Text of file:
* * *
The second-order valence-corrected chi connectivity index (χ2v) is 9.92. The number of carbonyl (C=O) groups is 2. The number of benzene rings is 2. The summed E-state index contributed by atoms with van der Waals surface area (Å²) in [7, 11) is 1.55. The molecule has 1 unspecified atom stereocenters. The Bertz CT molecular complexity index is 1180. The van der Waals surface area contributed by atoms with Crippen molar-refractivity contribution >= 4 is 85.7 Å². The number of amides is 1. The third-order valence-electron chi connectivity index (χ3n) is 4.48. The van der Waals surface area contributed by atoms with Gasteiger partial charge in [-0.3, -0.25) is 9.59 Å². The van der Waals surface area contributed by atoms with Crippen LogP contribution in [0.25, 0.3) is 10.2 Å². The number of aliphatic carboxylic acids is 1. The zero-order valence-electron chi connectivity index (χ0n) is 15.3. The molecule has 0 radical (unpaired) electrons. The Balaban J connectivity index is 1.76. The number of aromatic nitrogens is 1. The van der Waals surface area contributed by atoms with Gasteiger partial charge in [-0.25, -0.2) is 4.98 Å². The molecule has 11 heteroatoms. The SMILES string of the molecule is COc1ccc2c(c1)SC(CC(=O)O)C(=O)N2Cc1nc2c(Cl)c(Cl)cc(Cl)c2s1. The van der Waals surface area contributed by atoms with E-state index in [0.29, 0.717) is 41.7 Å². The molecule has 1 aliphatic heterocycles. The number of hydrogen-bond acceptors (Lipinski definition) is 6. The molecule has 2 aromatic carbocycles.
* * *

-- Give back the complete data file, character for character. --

The second-order valence-corrected chi connectivity index (χ2v) is 9.92. The number of carbonyl (C=O) groups is 2. The number of benzene rings is 2. The summed E-state index contributed by atoms with van der Waals surface area (Å²) in [7, 11) is 1.55. The molecule has 1 unspecified atom stereocenters. The Bertz CT molecular complexity index is 1180. The van der Waals surface area contributed by atoms with Crippen molar-refractivity contribution >= 4 is 85.7 Å². The number of amides is 1. The third-order valence-electron chi connectivity index (χ3n) is 4.48. The van der Waals surface area contributed by atoms with Gasteiger partial charge in [-0.3, -0.25) is 9.59 Å². The van der Waals surface area contributed by atoms with Crippen LogP contribution in [0.25, 0.3) is 10.2 Å². The number of aliphatic carboxylic acids is 1. The zero-order valence-electron chi connectivity index (χ0n) is 15.3. The molecule has 0 radical (unpaired) electrons. The Balaban J connectivity index is 1.76. The number of aromatic nitrogens is 1. The van der Waals surface area contributed by atoms with Gasteiger partial charge in [-0.25, -0.2) is 4.98 Å². The molecule has 11 heteroatoms. The SMILES string of the molecule is COc1ccc2c(c1)SC(CC(=O)O)C(=O)N2Cc1nc2c(Cl)c(Cl)cc(Cl)c2s1. The van der Waals surface area contributed by atoms with E-state index in [0.29, 0.717) is 41.7 Å². The molecule has 1 aliphatic heterocycles. The number of hydrogen-bond acceptors (Lipinski definition) is 6. The molecule has 2 aromatic carbocycles.